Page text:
For nearly 20 years, the Department of Energy and NNSA have provided financial support and other resources to the Santa Fe Indian School, a day and boarding school owned and operated by the 19 Pueblos of New Mexico.
Thursday, First Lady Michelle Obama served as commencement speaker for the school’s 2016 graduating class, where she made special mention of the school’s science and technology prowess.
“Over the years, you all have proudly represented this school in chess tournaments, and science and robotics competitions, and every kind of internship and leadership conference imaginable,” she told the graduates. “And nearly all of you are going on to college. And … you've earned more than $5 million in scholarships this year. That is breathtaking – breathtaking.”
Like the First Lady’s commencement address, NNSA’s support for education of tribal youth is part of the federal commitment to advance science, technology, engineering, and math education in rural and under-represented communities.
NNSA team members, as part of a STEM-centric organization, are especially invested in the future of students at Santa Fe Indian School. Over the past year, NNSA team members at Los Alamos National Laboratory have provided more than $36,000 in scholarships for post-secondary education, volunteered more than 675 hours toward STEM initiatives at the school, and hosted hundreds of Santa Fe Indian School students at the lab for tours, presentations, and internships.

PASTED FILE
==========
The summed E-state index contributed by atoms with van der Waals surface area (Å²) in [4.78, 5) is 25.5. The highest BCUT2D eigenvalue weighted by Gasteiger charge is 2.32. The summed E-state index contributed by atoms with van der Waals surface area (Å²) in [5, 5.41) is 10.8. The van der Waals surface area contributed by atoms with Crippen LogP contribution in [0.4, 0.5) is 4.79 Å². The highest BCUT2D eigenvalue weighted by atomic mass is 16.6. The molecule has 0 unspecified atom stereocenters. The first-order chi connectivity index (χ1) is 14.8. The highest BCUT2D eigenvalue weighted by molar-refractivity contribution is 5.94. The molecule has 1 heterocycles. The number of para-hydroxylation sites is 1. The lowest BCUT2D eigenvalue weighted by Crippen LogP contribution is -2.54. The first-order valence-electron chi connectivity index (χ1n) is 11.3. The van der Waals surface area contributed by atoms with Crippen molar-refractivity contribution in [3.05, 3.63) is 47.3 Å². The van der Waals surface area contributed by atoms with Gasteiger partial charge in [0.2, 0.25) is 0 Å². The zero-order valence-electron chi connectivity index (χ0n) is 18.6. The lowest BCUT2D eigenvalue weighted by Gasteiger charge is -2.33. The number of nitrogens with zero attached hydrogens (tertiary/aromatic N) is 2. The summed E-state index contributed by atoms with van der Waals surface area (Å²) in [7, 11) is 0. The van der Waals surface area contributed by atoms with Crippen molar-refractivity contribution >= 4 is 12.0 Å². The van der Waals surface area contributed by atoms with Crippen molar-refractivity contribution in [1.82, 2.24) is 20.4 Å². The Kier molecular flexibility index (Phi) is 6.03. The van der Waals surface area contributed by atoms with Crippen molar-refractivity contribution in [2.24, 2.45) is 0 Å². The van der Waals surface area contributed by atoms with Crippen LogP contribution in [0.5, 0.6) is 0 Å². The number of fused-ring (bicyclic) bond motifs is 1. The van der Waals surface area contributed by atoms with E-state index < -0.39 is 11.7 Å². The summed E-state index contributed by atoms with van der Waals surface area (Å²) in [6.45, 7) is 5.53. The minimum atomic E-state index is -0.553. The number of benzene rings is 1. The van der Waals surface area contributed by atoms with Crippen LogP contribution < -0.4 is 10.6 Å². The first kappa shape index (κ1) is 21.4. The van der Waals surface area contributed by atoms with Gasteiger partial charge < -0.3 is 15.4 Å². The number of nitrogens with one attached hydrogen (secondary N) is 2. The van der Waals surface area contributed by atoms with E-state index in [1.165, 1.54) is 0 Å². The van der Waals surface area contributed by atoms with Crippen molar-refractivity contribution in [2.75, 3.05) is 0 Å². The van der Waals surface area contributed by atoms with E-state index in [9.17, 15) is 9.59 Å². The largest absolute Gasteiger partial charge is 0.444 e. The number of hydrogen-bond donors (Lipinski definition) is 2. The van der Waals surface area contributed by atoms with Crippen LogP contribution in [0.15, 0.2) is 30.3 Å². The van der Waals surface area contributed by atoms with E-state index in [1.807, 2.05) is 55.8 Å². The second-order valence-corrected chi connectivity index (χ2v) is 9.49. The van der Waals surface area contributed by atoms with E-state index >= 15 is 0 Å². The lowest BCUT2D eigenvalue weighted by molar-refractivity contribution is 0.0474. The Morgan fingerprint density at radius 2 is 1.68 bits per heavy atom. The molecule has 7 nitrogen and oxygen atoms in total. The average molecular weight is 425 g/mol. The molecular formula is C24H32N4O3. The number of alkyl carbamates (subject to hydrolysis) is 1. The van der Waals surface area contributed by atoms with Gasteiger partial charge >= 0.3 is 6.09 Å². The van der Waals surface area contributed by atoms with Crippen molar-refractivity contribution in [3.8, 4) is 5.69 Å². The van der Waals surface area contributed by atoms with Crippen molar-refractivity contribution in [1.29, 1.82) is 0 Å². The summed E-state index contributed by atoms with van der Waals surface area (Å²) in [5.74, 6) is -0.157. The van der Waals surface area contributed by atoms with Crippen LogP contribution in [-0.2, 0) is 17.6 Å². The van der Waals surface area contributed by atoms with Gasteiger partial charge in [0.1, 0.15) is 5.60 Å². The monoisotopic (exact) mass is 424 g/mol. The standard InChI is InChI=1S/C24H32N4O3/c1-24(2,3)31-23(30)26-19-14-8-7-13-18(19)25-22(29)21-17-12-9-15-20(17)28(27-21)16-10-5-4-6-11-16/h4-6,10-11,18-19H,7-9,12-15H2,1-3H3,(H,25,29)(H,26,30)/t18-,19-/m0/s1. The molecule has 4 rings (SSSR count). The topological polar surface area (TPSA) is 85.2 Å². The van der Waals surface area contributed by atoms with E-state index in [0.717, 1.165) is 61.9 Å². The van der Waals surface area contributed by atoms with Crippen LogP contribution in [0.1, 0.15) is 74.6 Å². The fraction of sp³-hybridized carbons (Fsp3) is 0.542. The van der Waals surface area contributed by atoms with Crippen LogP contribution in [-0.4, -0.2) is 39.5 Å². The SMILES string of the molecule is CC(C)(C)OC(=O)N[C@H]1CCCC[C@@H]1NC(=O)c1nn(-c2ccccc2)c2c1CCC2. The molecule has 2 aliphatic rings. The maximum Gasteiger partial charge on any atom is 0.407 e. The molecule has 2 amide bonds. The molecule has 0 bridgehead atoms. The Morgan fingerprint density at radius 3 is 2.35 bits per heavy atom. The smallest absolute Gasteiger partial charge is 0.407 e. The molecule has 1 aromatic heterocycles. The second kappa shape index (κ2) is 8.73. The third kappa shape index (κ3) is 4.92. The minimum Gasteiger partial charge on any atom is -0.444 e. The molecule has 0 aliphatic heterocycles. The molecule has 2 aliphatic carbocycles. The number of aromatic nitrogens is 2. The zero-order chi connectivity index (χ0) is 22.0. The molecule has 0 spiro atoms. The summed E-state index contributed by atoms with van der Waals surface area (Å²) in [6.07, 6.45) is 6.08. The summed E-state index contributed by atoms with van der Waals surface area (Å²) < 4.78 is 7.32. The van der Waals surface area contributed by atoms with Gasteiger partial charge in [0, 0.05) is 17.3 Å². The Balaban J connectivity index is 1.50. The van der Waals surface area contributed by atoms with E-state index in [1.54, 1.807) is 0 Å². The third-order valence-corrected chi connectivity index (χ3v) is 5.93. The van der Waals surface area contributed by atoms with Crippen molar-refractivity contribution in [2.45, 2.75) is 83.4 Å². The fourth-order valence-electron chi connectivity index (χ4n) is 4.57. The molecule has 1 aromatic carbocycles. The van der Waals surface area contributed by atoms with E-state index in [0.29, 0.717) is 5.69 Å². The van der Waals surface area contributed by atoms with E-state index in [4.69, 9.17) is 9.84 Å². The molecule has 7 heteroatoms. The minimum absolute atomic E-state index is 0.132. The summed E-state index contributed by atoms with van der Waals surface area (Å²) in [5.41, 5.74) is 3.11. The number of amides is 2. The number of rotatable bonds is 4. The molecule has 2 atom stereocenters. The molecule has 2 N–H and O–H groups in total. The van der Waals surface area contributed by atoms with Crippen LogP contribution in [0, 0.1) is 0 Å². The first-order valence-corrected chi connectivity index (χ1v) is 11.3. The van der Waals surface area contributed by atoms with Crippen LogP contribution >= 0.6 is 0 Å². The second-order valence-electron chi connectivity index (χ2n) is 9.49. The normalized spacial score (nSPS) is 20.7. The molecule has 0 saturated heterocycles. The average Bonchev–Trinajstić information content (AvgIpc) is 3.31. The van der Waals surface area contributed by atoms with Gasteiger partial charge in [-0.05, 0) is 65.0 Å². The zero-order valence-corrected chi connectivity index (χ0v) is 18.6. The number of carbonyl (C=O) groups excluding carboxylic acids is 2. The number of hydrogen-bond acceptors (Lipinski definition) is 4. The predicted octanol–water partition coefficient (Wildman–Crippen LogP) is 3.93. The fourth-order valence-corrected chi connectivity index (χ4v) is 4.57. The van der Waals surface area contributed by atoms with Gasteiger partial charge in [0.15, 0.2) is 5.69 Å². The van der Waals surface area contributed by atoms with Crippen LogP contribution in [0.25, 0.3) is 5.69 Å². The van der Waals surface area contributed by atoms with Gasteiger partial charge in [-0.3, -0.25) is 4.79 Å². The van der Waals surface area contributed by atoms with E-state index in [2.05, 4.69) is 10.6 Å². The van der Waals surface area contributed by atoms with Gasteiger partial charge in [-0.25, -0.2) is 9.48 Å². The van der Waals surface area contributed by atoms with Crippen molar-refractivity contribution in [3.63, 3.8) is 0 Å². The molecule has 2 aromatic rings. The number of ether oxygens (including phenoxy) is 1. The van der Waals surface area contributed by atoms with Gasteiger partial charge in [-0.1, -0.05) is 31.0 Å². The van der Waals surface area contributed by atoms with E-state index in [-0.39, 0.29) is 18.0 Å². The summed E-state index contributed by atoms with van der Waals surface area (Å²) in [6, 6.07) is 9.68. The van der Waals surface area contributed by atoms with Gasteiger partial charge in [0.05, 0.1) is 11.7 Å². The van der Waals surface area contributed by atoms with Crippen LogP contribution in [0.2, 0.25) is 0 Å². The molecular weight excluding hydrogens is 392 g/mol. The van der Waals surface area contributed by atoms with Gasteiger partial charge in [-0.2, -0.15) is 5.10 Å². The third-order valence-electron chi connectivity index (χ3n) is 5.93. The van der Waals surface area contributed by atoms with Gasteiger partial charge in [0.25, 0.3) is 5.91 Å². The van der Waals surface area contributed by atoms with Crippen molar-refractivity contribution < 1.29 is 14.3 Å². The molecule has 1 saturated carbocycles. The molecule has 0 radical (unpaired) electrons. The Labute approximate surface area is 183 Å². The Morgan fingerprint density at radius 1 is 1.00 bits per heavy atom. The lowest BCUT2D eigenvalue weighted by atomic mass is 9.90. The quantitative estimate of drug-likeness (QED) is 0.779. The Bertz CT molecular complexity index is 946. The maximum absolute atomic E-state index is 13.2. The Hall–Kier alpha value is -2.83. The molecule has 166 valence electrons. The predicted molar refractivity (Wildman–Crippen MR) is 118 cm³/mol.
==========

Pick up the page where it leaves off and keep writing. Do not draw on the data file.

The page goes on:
Founded in 1890 as a federal off-reservation boarding school, the Santa Fe Indian School enrolls students from federally recognized tribes across the country. As part of the Santa Fe Indian School Act, the school builds its curriculum based on educational sovereignty – the right and responsibility to educate New Mexico Indian children in a manner that supports American Indian culture and traditional belief systems.
As a whole, DOE and NNSA have provided financial support and other resources, including internships and teacher training, to the school’s Community Based Education program for two decades. The program engages surrounding Pueblo communities as equal partners with the school in the education of their children.